NEW YORK, Nov. 18, 2015 /PRNewswire/ -- Summary
Acute myeloid leukemia (AML), also known as myelogenous leukemia, acute myelocytic leukemia, or acute nonlymphocytic leukemia, is a rare cancer that accounts for a disproportionally high number of cancer-related deaths. The disease is more common in the elderly, and is relatively more common in men than in women.
Acute promyelocytic leukemia (APL) and myelodysplastic syndromes (MDS)/therapy-related AML are two subtypes of AML that are especially unique in terms of disease etiology and prognosis, both of which will be discussed in detail in this report. Additionally, AML is associated with molecular gene mutations that are distinct from chromosomal structural abnormalities; of these, the best-studied is the FLT3 mutation (NCI, 2013). AML cases can also be stratified into three prognostic risk groups for treatment planning: favorable, intermediate, and adverse.
GlobalData epidemiologists estimate that the 7MM had 40,661 diagnosed incident cases of AML in 2014, nearly half of which occurred in the US. In the next 10 years, the 7MM will experience an increase in disease burden at a rate of 2.03% per year, which will be driven by population increase; this will result in 48,918 diagnosed incident cases of AML in 2024. For 2014, the number of diagnosed prevalent cases of AML was nearly identical to the number of diagnosed incident cases, at 44,079 cases, thereby underlining the lethality and poor long-term survival of the disease. The development of more effective therapies, particularly for elderly patients, would improve survival and increase disease prevalence.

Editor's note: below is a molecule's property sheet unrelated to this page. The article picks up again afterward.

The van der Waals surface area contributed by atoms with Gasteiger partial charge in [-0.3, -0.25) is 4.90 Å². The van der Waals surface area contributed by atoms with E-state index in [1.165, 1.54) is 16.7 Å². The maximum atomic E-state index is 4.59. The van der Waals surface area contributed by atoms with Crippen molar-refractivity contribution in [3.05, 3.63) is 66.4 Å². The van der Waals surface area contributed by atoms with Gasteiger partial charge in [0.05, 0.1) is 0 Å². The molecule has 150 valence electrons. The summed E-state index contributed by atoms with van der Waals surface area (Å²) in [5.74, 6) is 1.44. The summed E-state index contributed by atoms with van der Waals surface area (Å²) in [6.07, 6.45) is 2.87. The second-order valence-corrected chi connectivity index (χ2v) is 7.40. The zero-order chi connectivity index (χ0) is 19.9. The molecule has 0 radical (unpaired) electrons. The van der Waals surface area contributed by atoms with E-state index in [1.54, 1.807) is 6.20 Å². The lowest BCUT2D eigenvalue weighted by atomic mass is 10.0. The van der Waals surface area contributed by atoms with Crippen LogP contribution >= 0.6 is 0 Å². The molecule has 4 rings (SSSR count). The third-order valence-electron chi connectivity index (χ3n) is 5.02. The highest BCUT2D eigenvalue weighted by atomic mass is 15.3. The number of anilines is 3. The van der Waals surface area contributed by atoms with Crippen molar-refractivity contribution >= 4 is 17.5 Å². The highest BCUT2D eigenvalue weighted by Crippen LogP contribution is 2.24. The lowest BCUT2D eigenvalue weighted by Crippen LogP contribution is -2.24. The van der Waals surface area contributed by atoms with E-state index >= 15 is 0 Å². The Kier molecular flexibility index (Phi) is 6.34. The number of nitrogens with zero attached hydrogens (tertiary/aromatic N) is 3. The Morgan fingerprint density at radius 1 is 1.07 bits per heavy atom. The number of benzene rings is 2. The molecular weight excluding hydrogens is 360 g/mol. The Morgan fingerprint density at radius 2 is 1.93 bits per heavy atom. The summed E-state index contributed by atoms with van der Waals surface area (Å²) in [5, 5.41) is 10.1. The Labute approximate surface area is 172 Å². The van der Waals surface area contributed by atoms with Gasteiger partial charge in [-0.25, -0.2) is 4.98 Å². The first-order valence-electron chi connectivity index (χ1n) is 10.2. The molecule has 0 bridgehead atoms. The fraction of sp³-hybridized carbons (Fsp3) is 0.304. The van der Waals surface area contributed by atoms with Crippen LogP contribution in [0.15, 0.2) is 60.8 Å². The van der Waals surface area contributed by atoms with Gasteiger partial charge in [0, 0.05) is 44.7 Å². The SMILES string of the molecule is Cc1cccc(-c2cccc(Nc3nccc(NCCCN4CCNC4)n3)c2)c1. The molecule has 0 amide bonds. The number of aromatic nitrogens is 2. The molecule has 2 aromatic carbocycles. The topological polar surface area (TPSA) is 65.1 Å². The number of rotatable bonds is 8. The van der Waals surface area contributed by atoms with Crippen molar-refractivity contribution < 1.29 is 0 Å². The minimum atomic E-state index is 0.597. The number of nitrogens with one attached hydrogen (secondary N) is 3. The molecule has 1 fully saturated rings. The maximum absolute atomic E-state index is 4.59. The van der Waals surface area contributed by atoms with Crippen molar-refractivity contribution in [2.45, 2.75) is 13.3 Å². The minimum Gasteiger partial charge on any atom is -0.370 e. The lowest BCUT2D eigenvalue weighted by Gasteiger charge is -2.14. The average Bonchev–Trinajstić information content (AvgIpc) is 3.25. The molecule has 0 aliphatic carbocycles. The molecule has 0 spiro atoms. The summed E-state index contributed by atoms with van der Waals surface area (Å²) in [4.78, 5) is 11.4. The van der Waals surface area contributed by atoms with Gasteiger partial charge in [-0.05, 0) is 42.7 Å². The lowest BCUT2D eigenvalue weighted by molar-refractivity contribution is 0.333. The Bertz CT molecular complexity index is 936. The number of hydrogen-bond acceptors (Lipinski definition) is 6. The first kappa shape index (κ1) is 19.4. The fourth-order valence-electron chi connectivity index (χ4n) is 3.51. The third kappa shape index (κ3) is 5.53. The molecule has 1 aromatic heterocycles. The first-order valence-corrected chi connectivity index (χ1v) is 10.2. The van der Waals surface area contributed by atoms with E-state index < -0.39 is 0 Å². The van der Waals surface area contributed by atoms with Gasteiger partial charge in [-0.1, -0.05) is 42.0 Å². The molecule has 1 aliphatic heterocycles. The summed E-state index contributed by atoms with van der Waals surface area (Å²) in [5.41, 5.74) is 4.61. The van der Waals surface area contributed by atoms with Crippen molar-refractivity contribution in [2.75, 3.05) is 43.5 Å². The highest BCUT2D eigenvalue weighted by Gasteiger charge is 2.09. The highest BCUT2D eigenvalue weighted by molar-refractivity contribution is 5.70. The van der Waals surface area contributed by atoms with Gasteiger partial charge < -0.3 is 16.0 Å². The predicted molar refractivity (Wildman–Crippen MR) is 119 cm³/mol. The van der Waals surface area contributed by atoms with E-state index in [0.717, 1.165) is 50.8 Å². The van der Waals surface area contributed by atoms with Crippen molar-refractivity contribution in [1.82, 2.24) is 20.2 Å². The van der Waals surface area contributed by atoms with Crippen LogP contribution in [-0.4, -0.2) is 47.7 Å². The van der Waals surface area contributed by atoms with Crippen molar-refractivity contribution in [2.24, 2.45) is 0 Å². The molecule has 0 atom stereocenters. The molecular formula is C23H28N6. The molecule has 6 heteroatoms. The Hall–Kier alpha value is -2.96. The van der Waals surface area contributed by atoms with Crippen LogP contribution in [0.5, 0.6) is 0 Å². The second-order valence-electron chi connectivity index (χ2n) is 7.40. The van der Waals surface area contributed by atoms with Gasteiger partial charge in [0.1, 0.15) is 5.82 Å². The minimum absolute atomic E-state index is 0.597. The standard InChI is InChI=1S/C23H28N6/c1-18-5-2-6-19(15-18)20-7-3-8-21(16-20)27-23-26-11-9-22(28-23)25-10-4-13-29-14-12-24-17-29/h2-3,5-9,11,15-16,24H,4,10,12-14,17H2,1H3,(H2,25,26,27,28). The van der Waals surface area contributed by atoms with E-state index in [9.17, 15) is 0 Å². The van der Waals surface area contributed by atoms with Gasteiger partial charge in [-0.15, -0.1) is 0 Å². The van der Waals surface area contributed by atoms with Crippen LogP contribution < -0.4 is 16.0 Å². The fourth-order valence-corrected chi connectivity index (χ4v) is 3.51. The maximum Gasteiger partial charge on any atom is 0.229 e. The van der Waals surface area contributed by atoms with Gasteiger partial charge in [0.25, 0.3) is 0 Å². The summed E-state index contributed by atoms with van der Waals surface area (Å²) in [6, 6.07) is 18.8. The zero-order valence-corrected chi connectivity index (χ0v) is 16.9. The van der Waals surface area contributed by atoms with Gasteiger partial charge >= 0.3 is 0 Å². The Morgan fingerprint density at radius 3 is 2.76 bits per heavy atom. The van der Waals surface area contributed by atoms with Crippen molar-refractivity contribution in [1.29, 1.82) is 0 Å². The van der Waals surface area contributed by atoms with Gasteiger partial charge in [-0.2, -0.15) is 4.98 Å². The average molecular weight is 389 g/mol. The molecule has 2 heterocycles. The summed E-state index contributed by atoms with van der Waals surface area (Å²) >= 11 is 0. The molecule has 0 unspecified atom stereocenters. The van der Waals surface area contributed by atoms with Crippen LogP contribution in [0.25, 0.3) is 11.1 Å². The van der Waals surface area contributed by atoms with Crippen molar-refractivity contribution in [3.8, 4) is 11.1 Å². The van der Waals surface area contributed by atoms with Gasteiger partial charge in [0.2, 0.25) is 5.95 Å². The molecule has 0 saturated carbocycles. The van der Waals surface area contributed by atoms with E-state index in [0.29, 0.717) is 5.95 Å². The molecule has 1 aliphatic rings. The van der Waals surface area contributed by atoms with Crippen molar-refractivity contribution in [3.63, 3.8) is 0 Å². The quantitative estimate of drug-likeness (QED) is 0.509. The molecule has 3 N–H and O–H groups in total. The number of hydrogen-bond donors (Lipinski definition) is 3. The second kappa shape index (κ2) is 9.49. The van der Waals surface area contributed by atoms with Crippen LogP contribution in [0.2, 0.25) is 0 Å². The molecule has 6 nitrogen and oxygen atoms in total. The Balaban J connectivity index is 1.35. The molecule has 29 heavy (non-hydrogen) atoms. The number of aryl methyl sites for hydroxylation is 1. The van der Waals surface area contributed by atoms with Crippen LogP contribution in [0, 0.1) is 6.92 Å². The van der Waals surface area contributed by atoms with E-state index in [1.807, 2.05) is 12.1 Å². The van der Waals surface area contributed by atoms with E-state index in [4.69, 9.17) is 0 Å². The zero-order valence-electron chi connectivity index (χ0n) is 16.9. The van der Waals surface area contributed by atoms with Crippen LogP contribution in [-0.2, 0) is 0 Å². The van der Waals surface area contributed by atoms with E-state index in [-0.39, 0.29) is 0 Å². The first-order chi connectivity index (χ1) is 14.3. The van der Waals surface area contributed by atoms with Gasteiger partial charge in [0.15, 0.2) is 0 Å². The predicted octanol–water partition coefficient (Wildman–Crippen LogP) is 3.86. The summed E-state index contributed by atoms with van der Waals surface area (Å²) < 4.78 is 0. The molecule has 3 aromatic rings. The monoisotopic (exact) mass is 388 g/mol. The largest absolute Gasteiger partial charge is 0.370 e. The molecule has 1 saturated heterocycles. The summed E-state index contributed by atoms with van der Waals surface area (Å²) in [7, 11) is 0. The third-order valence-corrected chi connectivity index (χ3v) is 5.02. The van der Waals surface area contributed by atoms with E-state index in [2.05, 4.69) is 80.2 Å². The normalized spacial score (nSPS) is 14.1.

The Acute Myeloid Leukemia (AML) EpiCast Report provides an overview of the risk factors and global trends of AML in the 7MM (US, France, Germany, Italy, Spain, UK, and Japan). It includes a 10-year epidemiology forecast of the following segmentations in adults ages 20 years and older across the 7MM -
- Diagnosed incident cases of AML, segmented by sex and 10-year age groups
- Five-year diagnosed prevalent cases of AML, segmented by ages 20-59 years and ages 60 years and older
- Diagnosed incident and five-year diagnosed prevalent cases of APL and MDS/therapy-related AML, segmented by ages 20-59 years and ages 60 years and older
- Diagnosed incident cases of AML that have mutations in the FLT3 gene
- Diagnosed incident cases of AML classified into favorable, intermediate, and adverse risk groups
- The AML epidemiology report is written and developed by Masters- and PhD-level epidemiologists.
- The EpiCast Report is in-depth, high quality, transparent and market-driven, providing expert analysis of disease trends in the 7MM.
Reasons to buy
The Acute Myeloid Leukemia (AML) EpiCast series will allow you to -
- Develop business strategies by understanding the trends shaping and driving the global AML market.
- Quantify patient populations in the global AML market to improve product design, pricing, and launch plans.
- Organize sales and marketing efforts by identifying the age groups and sex that present the best opportunities for AML therapeutics in each of the markets covered.
- Identify the percentage of AML cases by age, subtype, and risk group.
Read the full report: http://www.reportlinker.com/p03389019-summary/view-report.html
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